It was just too good to last. The civil dialogue on the war against terrorism we had in this country for the past eight months has all but disintegrated, and both sides are to blame. Last week a story broke that the Republicans were using a controversial photograph of President Bush on Sept. 11 to raise money. More recently, some in Congress have gone public saying that our government may have been able to do more to prevent the Sept. 11 attacks. As usual, both sides are a little bit right and a little bit wrong, and the American people are left wondering whom, if anyone, they can trust.
Last week, the Republican Party began giving out photo albums featuring three pictures of President Bush to people who donate more than $150 to the Republican Senatorial Campaign Committee. One of the photographs was taken on Sept. 11 while President Bush was talking on the phone to Vice President Cheney on Air Force One, which spent most of that day flying from undisclosed location to undisclosed location. Ever since that day, the president has stressed that the war on terror should never be a political issue. To the extent that he has resisted the urge to capitalize politically on the war, Bush has earned credibility as an effective wartime leader for America. Whether or not the White House had a hand in creating the album for fundraising purposes (and public officials say they did not), the very fact that it was used to raise money does a disservice to Bush's war mandate.
Opponents have a right to be critical of the president. The notion coming from the White House that it is unpatriotic to criticize Bush's war policies has hampered the Democrats considerably. Now, however, Bush has allowed his image as a "war president" to be used for political gain. Clearly the Democrats cannot allow themselves to be handcuffed continuously on this issue up through the November elections, especially if it increases the Republicans' political capital. However, they realize that as long as the terrorists are on the run from the U.S. military any overt questioning of Bush's methods or dedication could be seen as not properly supporting our troops. This is always a danger for the political opposition in a time of war, which brings us to the second issue.
Thanks to some crack reporting from the Washington press corps (and possibly an ill-advised intelligence leak or two from Congress) a story broke late last week that the Bush administration had gathered several pieces of general evidence that Al-Qaida was planning to attack the United States sometime last year. The allegation is that the FBI and CIA each had some intelligence that indicated the attack might come last summer. It appears the White House, specifically the National Security Agency, had some vague knowledge of this as well, but failed to put the pieces together to stop Sept. 11. The various security organizations failed to pool their information, which could have connected Al-Qaida's activity abroad to the suspicious behavior of Arab men in flight schools here at home.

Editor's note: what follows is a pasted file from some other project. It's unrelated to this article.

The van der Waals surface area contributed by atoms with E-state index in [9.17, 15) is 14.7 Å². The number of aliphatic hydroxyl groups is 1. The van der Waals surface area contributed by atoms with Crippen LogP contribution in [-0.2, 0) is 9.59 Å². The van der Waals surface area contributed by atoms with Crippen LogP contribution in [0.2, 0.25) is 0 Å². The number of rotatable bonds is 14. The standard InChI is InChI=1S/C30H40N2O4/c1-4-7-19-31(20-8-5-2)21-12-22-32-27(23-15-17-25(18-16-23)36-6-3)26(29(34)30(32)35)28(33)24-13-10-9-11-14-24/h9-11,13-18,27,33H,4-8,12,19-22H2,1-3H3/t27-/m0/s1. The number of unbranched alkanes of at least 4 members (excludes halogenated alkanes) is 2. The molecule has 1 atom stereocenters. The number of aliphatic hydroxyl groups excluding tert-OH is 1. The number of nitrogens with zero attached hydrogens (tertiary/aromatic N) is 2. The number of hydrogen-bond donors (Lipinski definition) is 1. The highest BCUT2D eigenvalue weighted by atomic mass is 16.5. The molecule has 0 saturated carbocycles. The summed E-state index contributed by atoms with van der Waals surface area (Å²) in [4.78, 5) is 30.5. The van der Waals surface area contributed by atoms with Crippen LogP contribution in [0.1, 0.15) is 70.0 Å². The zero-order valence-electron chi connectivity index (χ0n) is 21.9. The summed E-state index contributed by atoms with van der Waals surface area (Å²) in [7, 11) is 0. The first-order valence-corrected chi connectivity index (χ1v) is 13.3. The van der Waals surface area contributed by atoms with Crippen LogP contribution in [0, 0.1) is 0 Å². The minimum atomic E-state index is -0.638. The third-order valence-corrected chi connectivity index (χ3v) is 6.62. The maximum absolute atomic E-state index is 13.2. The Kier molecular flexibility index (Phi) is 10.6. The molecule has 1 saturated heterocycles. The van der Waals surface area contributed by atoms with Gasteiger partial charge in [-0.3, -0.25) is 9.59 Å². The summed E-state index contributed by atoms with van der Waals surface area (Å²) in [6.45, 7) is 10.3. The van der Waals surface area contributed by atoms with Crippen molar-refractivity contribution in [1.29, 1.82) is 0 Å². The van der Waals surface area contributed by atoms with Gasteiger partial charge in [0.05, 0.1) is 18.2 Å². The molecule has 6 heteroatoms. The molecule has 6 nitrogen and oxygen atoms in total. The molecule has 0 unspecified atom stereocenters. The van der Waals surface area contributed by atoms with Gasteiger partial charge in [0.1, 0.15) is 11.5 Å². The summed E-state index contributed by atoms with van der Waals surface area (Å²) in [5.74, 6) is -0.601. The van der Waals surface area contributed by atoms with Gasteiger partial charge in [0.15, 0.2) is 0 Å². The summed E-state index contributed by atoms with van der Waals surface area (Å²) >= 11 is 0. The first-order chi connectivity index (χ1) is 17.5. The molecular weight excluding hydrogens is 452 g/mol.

The obvious question is, could the White House have done something to prevent the attacks based on the information they received? The answer coming from rational insiders on both sides of the aisle is no. Of course many Democrats pounced on this story anyway. Party leaders like Dick Gephardt and Hillary Clinton reacted by making it clear that although they did not believe the president could have prevented the attacks, they were upset that the White House had not released the pre-Sept. 11 intelligence reports sooner. This complaint is legitimate, and it would be political malpractice not to show at least some displeasure. The Democratic Party operatives, however, were singing a different tune. The James Carvilles and Paul Begalas of the world disingenuously avowed that they too believed the president, but that they simply wanted to know "who knew what, and when did they know it." This phrase, first used during the unfolding of the Watergate scandal in the 1970s, is a not-so-subtle attempt to link Bush's lack of action to President Nixon's cover-up of illegal activities during his administration.
Overnight polls in subsequent days have indicated that, while a slim majority of Americans feels that the White House should have done more to prevent the attacks, far more people blame the FBI and CIA for the lack of preparation. Democrats seem to have gotten the message and have ceased the Watergate talk, and the party leaders seem to be backing off criticism of Bush on this issue altogether. One has to wonder just how large an impact polling has on the day to day operations of the Democratic Party.
War politics is not a zero-sum game. It is a negative-sum game. Both sides lose when baseless accusations are made. If information is released indicating that the Bush administration has truly acted irresponsibly or if it appears the military operation is not working, then public debate will be healthy, indeed it will be necessary. However, when Republicans use a picture of President Bush on Sept. 11 to raise money and Democrats insinuate without evidence that the Bush administration sat on information that could have save thousands of lives, no greater good is served. Both acts are examples not only of bad taste, but of bad politics.